Description of the analyzed studies and causal diagrams. AD: autoimmune disease, IRR: incidence rate ratio, DAG: Directed Acyclic Graph, CI: confidence interval, CMI, cell-mediated immunity, Ctrl: control, DM1/DM2: type 1/type 2 diabetes mellitus, COPD: chronic obstructive pulmonary disease, GE: gastroenteritis, HPV: human papillomavirus, HR: hazard ratio, HZ: herpes zoster, RV: rotavirus, VE: vaccine effectiveness, VZV: varicella zoster virus. Study 1 [8]. DAG: The causal association between DM2 and the risk of HZ was controlled for other factors that might be associated with risk, such as age and underlying cardiac disease and COPD. The square around S = 1 indicates that the analysis is conditional on having been selected into the study. Individuals with renal disease, hepatic disease, metabolic syndrome, history of HZ, or with immunocompromising conditions were excluded from enrolment. The exposure and other factors are associated with the outcome (HZ) via two mediators; waning CMI and VZV reactivation. Study 2 [9]. DAG: S = 1 refers to the selection criteria applied during the study. The square around S = 1 indicates that the analysis is conditional on having been selected into the matched cohorts, age and practice region being the matching factors. The analysis was adjusted for the potential confounders “use of health care resources” and “other vaccinations”. Study 3 [10]. DAG: The square around S = 1 indicates that the analysis is conditional on having been selected into the case-control study. Controls were matched to cases for age and hospital and subjects with previous nosocomial GE or contraindications to RV vaccination were excluded. The analysis was controlled for potential confounders (maternal education, household size, sex, etc.)

Description of studies

The objectives, design and characteristics (estimand, sample size, statistical model, and the main results) of the three selected studies are summarized in Fig. 1.

BoD study

This retrospective matched cohort study used the Integrated Health Care Information Services database in the United States (US) to assess whether diabetes mellitus (DM) is a risk factor for herpes zoster (HZ) [8]. Four cohorts were defined: a type I diabetes mellitus cohort (DM1), a type II diabetes mellitus cohort (DM2) and two comparative matched cohorts of non-diabetics. Therefore, the target estimand was the average exposure effect in the exposed subjects. Cox proportional-hazards regression analysis was applied to compare the risk of HZ among diabetics vs. non-diabetics, controlling for other factors that might be associated with the risk of HZ, such as age, sex, cardiac and chronic pulmonary diseases. As shown in the causal diagram (Fig. 1), these factors are also associated with the outcome (HZ) via two mediators, waning immunity and varicella zoster virus (VZV) reactivation. Additionally, several conditions possibly associated with both DM2 and waning immunity were excluded by design (S = 1 refers to selection criteria).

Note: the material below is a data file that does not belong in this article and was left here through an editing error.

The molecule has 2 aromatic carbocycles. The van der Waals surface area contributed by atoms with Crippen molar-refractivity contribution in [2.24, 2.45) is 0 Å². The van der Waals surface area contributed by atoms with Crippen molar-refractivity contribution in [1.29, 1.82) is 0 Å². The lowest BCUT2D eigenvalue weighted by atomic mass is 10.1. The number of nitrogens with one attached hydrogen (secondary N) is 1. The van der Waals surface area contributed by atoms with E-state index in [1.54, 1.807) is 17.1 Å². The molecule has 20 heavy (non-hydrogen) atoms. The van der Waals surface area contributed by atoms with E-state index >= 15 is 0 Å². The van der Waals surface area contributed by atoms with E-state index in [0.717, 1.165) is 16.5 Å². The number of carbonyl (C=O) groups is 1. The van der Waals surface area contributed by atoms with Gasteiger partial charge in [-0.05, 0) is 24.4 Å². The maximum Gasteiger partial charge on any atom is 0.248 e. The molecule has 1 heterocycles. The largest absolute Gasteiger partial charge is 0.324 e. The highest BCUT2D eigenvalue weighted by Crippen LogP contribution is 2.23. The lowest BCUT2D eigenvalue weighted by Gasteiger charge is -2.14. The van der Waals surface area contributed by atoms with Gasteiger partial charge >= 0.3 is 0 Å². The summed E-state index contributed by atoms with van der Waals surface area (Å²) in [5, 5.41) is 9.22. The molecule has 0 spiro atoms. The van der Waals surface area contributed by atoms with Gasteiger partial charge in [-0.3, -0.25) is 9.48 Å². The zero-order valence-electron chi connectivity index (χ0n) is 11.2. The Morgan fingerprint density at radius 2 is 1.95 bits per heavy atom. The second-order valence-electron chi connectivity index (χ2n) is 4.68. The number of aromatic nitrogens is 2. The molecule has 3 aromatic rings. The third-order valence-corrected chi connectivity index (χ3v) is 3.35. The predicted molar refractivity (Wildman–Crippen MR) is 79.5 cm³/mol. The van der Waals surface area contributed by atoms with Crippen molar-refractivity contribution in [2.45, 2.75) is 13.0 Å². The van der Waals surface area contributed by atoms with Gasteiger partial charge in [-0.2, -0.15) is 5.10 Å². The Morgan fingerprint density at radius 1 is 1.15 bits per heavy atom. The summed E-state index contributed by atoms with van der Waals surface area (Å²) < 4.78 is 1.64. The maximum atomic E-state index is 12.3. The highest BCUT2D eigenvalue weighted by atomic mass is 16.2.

The study showed that DM2 was associated with an increased risk of developing HZ, with age acting as an effect modifier. The Hazard Ratio (HR) associated with DM2 was 3.12 (95% confidence interval [CI]: 2.77–3.52) in subjects aged ≥65 years. Cardiac disease and chronic pulmonary disease were also associated with an increased risk (HR 1.92, 95% CI 1.73–2.13 and 1.52, 95% CI 1.38–1.67, respectively) and modified the association between DM2 and the risk of HZ.

PASS: cohort study

This retrospective cohort study used the Clinical Practice Research Datalink GOLD database [11], containing linked anonymized longitudinal medical records from primary care practices in the United Kingdom, to evaluate the risk of new onset of autoimmune disease (AD) in women aged 9–25 years after administration of the human papillomavirus vaccine, AS04-HPV-16/18 (Cervarix, GSK) [9]. The two co-primary objectives assessed whether AS04-HPV-16/18 vaccination was associated with an increased risk of neuro-inflammatory/ophthalmic AD or other ADs within 12 months of receiving the first dose. The study included an exposed cohort vaccinated with AS04-HPV-16/18 and an historical unexposed cohort of approximately 65,000 subjects each. The cohorts were frequency-matched for age and practice region identifier. The target estimand was the treatment effect in vaccinated subjects.

The cohorts were compared using a Poisson regression adjusted for potential confounders, “use of health care resources” and “other vaccinations” as depicted in the causal diagram (Fig. 1).

This study did not show evidence of an increased risk of the two co-primary endpoints after vaccination. Specifically, no confirmed cases of neuro-inflammatory/ophthalmic AD were reported in the exposed cohort. For other ADs, the adjusted Incidence Rate Ratio (IRR) for the vaccinated versus the unvaccinated cohort was 1.41 (95% CI: 0.86–2.31).

VE study